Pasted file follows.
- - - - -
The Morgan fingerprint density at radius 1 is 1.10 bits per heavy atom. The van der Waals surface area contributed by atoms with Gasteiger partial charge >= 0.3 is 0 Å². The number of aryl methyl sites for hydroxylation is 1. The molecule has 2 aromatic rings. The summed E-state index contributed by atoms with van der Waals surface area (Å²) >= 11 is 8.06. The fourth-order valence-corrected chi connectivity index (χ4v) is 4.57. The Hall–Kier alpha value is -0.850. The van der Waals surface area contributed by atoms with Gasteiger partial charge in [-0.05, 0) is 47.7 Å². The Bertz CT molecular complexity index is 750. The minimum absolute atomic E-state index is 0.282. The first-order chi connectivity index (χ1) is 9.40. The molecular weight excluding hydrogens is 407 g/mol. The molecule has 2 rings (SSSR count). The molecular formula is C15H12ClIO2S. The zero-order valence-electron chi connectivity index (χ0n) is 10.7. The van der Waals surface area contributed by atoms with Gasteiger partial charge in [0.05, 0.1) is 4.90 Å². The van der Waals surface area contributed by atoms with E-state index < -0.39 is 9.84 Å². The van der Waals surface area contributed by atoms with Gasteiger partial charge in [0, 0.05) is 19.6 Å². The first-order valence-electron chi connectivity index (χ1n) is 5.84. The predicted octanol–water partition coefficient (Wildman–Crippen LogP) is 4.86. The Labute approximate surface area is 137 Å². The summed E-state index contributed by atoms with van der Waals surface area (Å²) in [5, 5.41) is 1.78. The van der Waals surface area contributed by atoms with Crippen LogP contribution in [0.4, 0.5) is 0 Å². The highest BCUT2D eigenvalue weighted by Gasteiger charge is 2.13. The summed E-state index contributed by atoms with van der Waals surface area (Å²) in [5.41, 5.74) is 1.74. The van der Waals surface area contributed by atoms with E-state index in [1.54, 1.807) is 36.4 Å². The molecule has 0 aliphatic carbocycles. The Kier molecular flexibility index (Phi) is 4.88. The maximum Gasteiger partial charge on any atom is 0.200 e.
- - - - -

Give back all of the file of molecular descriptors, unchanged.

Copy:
The Morgan fingerprint density at radius 1 is 1.10 bits per heavy atom. The van der Waals surface area contributed by atoms with Gasteiger partial charge >= 0.3 is 0 Å². The number of aryl methyl sites for hydroxylation is 1. The molecule has 2 aromatic rings. The summed E-state index contributed by atoms with van der Waals surface area (Å²) >= 11 is 8.06. The fourth-order valence-corrected chi connectivity index (χ4v) is 4.57. The Hall–Kier alpha value is -0.850. The van der Waals surface area contributed by atoms with Gasteiger partial charge in [-0.05, 0) is 47.7 Å². The Bertz CT molecular complexity index is 750. The minimum absolute atomic E-state index is 0.282. The first-order chi connectivity index (χ1) is 9.40. The molecular weight excluding hydrogens is 407 g/mol. The molecule has 2 rings (SSSR count). The molecular formula is C15H12ClIO2S. The zero-order valence-electron chi connectivity index (χ0n) is 10.7. The van der Waals surface area contributed by atoms with Gasteiger partial charge in [0.05, 0.1) is 4.90 Å². The van der Waals surface area contributed by atoms with E-state index < -0.39 is 9.84 Å². The van der Waals surface area contributed by atoms with Gasteiger partial charge in [0, 0.05) is 19.6 Å². The first-order valence-electron chi connectivity index (χ1n) is 5.84. The predicted octanol–water partition coefficient (Wildman–Crippen LogP) is 4.86. The Labute approximate surface area is 137 Å². The summed E-state index contributed by atoms with van der Waals surface area (Å²) in [5, 5.41) is 1.78. The van der Waals surface area contributed by atoms with Crippen LogP contribution in [0.4, 0.5) is 0 Å². The highest BCUT2D eigenvalue weighted by Gasteiger charge is 2.13. The summed E-state index contributed by atoms with van der Waals surface area (Å²) in [5.41, 5.74) is 1.74. The van der Waals surface area contributed by atoms with E-state index in [1.54, 1.807) is 36.4 Å². The molecule has 0 aliphatic carbocycles. The Kier molecular flexibility index (Phi) is 4.88. The maximum Gasteiger partial charge on any atom is 0.200 e.